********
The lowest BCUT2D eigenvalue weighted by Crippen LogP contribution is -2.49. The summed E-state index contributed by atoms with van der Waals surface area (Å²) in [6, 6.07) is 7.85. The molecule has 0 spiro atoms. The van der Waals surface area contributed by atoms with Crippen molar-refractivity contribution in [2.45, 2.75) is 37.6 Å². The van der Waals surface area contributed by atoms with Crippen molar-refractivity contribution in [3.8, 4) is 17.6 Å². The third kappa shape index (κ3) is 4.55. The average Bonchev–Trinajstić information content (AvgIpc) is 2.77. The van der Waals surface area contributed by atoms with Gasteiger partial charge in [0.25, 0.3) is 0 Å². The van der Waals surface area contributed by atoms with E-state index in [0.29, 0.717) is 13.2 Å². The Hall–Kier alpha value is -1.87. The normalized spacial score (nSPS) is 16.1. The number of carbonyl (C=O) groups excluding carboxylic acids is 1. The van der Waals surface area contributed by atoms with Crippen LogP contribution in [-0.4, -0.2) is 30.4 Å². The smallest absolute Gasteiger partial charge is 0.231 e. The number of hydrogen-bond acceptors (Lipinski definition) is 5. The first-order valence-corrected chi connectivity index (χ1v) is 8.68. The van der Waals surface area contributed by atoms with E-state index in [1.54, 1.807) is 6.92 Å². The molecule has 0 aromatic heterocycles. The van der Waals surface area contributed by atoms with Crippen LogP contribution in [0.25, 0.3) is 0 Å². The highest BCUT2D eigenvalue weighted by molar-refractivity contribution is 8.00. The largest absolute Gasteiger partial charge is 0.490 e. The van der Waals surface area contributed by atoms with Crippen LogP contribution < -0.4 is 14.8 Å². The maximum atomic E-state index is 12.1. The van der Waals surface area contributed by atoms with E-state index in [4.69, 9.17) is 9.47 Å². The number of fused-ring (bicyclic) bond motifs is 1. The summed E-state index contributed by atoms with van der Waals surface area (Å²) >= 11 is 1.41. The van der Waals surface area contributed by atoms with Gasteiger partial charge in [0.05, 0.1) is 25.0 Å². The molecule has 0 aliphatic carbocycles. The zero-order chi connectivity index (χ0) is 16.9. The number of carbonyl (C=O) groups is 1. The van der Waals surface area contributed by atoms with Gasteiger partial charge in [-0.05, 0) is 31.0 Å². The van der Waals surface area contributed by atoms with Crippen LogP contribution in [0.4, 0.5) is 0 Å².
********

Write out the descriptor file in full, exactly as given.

The lowest BCUT2D eigenvalue weighted by Crippen LogP contribution is -2.49. The summed E-state index contributed by atoms with van der Waals surface area (Å²) in [6, 6.07) is 7.85. The molecule has 0 spiro atoms. The van der Waals surface area contributed by atoms with Crippen molar-refractivity contribution in [2.45, 2.75) is 37.6 Å². The van der Waals surface area contributed by atoms with Crippen molar-refractivity contribution in [3.8, 4) is 17.6 Å². The third kappa shape index (κ3) is 4.55. The average Bonchev–Trinajstić information content (AvgIpc) is 2.77. The van der Waals surface area contributed by atoms with Gasteiger partial charge in [0.25, 0.3) is 0 Å². The van der Waals surface area contributed by atoms with E-state index in [0.29, 0.717) is 13.2 Å². The Hall–Kier alpha value is -1.87. The normalized spacial score (nSPS) is 16.1. The number of carbonyl (C=O) groups excluding carboxylic acids is 1. The van der Waals surface area contributed by atoms with Crippen LogP contribution in [-0.4, -0.2) is 30.4 Å². The smallest absolute Gasteiger partial charge is 0.231 e. The number of hydrogen-bond acceptors (Lipinski definition) is 5. The first-order valence-corrected chi connectivity index (χ1v) is 8.68. The van der Waals surface area contributed by atoms with E-state index in [1.54, 1.807) is 6.92 Å². The molecule has 0 aromatic heterocycles. The van der Waals surface area contributed by atoms with Crippen LogP contribution in [0.25, 0.3) is 0 Å². The highest BCUT2D eigenvalue weighted by molar-refractivity contribution is 8.00. The largest absolute Gasteiger partial charge is 0.490 e. The van der Waals surface area contributed by atoms with Crippen LogP contribution < -0.4 is 14.8 Å². The maximum atomic E-state index is 12.1. The van der Waals surface area contributed by atoms with E-state index in [4.69, 9.17) is 9.47 Å². The number of fused-ring (bicyclic) bond motifs is 1. The summed E-state index contributed by atoms with van der Waals surface area (Å²) >= 11 is 1.41. The van der Waals surface area contributed by atoms with Gasteiger partial charge in [0.05, 0.1) is 25.0 Å². The molecule has 0 aliphatic carbocycles. The zero-order chi connectivity index (χ0) is 16.9. The number of carbonyl (C=O) groups is 1. The van der Waals surface area contributed by atoms with Gasteiger partial charge in [-0.05, 0) is 31.0 Å². The van der Waals surface area contributed by atoms with Crippen LogP contribution in [0.4, 0.5) is 0 Å².